The cost of domestic abuse

Domestic abuse costs. It costs victims of domestic abuse and their families their safety, wellbeing and security through the very real harm caused by the incidents and threats of violence and intimidation by abusers.

And as well as the real price of the suffering to the 2.4m adults who experienced domestic abuse last year, there is also cost to society as a whole. In 2017 the UK government estimated that the emotional and physical effects for victims of domestic abuse (DA) amount to £47 billion per year, the highest consideration out of the estimated £66 billion per year cost to society.

Assigning a financial cost to domestic abuse is something the Home Office undertakes as part of its overall approach to the cost of crime to society. And what these numbers represent is the ripple out from a household throughout the community and wider society – and one of the stark reasons why society needs to take action.

When governments and organisations evaluate the costs of a crime to the criminal justice system, domestic abuse is unusual because events tend to happen over a sustained period of time, comprising multiple incidents. Those experiencing domestic abuse may endure repeated attacks over time or ongoing abuse with insidious tactics that make it hard to split out into ‘events’. However, the structure that the UK uses to evaluate the costs of crimes is broadly the same. According to the 2018 paper ‘The Economic and Social Costs of Crime’, they are split into three strands.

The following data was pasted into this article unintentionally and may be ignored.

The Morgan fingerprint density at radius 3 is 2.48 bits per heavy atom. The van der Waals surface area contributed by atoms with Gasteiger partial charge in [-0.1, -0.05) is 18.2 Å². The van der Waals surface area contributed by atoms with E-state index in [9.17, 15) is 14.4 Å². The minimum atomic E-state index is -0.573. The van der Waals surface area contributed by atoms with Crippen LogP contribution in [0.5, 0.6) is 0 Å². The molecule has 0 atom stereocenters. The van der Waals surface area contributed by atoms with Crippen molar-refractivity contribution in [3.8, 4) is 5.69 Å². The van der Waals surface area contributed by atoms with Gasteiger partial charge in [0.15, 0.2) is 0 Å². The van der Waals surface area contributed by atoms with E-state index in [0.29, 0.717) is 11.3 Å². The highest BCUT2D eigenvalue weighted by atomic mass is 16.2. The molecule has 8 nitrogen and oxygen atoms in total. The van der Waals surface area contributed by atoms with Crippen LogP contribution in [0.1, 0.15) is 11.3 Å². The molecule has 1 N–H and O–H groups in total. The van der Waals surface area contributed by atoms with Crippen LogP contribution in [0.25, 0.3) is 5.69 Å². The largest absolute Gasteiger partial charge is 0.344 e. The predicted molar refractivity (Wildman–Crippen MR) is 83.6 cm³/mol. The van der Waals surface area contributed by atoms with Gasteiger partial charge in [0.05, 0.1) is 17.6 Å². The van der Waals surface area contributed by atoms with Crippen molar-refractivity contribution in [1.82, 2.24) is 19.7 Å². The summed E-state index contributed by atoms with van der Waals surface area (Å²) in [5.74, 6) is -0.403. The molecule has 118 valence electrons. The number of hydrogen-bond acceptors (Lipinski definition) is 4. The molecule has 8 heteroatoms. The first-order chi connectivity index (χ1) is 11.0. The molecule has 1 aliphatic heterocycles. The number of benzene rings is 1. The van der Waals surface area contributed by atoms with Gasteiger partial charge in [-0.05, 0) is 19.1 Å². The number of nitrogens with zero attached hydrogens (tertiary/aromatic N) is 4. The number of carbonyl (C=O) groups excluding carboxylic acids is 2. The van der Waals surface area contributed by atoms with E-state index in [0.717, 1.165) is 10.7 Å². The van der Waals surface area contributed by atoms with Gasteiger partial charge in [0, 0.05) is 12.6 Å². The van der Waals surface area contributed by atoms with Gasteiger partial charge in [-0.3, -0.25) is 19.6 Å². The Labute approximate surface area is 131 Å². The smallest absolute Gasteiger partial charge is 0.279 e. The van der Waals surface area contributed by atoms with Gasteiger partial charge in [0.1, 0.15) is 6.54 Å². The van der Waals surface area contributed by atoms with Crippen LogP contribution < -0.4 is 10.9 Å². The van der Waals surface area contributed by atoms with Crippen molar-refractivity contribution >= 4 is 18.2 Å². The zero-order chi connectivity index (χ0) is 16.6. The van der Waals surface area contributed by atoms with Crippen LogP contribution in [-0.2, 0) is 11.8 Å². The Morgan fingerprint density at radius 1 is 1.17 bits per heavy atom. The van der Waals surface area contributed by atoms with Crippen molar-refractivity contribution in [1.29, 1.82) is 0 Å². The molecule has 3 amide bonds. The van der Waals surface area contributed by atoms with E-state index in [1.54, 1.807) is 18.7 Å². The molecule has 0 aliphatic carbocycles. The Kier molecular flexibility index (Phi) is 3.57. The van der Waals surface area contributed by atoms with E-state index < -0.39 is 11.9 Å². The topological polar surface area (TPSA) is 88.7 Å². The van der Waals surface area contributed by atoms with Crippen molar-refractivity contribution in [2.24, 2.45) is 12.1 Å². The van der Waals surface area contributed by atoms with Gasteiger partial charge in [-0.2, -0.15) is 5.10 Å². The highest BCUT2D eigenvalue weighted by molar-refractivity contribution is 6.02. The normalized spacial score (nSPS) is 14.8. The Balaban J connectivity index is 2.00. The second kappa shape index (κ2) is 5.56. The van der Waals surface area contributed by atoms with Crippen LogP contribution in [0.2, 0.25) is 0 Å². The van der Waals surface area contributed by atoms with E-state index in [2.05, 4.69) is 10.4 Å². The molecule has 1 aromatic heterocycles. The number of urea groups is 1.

Anticipation: These are processes implemented to protect people from and prevent crimes from happening. In terms of domestic abuse, this may mean a local authority supplying information and education to customers and carefully monitoring for signs of abuse. Implementing Safeguarding strategies, resourcing teams and training key staff to spot signs of potential abuse.

Consequences: This relates to the tangible damage, such as physical injury or property damage, or intangible damages like the emotional and mental suffering, lost days of employment and education.

Response: These might be services from the police, NHS charities and housing providers, for example in helping to restore public order, punish perpetrators or rehouse victims.

While some forms of domestic abuse are more insidious and seemingly invisible, such as  psychological or economic abuse and control, others will involve more visible behaviours like physical abuse, harassment and stalking. As well as the bruises or worse, there is also the cost of criminal damage to property – including goods or the home – such as holes in walls, doors ripped from fittings or locks broken through.